Ask Todd, Answer Gansie: Who Is a Foodie?


What used to be a semi-regular feature, where I would pretend to know as much about dining as the Washington Post restaurant critic, has trailed off. Tom Sietsema‘s food chats became either bigĀ  bitch fests (yes, children eat at restaurants, shut up about it already) or intricate critiques of not so exciting DC dining establishments, so I haven’t kept up in relating the interesting questions back to you.

The Washingtonian retains its own restaurant critic and hosts its own food chat. I don’t read Todd Kliman‘s chats, save for the snipet I get emailed to me every week. I’m usually entertained, but never was I so intrigued until I read this question.

Washington, DC: Can a vegetarian/vegan be a “foodie”?

Read More

Ask Tom, Answer Gansie: Stop the Bitchin’


A semi-regular feature where gansie gets to pretend she knows as much about dining as the Washington Post food critic.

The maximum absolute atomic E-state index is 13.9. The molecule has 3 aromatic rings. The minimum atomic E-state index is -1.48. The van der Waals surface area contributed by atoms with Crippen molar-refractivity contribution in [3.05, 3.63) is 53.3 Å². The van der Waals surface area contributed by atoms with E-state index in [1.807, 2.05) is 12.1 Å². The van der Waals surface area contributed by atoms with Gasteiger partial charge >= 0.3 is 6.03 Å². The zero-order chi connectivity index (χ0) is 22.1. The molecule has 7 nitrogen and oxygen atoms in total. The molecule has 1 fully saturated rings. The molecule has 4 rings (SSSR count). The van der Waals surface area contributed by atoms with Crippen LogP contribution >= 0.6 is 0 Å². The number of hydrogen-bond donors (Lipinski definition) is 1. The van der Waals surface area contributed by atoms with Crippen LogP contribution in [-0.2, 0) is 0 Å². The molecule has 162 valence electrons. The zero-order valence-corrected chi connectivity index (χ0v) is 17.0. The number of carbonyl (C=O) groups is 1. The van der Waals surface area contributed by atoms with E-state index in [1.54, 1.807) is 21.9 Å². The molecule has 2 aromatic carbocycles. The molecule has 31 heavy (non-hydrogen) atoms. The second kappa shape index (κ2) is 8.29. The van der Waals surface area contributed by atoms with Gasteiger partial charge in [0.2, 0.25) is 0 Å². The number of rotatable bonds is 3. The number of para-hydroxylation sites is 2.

D.C.: Dear Diners,

We want to make you happy, we want to provide you with great food, great service and have you leave us satisfied and content. That being said, we also like to minimize any potential problems (make them invisible). So when you arrive for a table and the dining room looks “half full” and we ask you to wait for a moment it may be that a server has just been triple sat (three tables at once) and we need to make an adjustment in the seating to give you a table in another section or maybe someone in the kitchen just dropped a tray of prep items, or passed out or well, just about any and everything. Please try and understand we are not trying to make you day any more difficult or harried, we are only making last second adjustments to make everyones experience better. And yes sometimes we fail. We’ll try and do better. Ciao!

Tom Sietsema: Hear, hear. Thanks for shedding some light on what goes on behind the scenes. Tell us where you toil!

gansie: <Relief> Wow. I absolutely love this confession. Well, maybe that’s the wrong connotative interpretation. I love this gossip. Even though I worked as a waitress, I never learned the art of hosting. It’s a practice in politeness, mathematics, politics and patience. I too am guilty of being all pissy when I see empty seats and the host tells me it’ll be a few minutes. With the calm of a dining room staring me in the face it’s easy to disregard the backstage craziness and perform an under-the-breath huff of frustration. Here is a lovely reminder: chill the fuck out or go home and fry yourself an egg.

Read More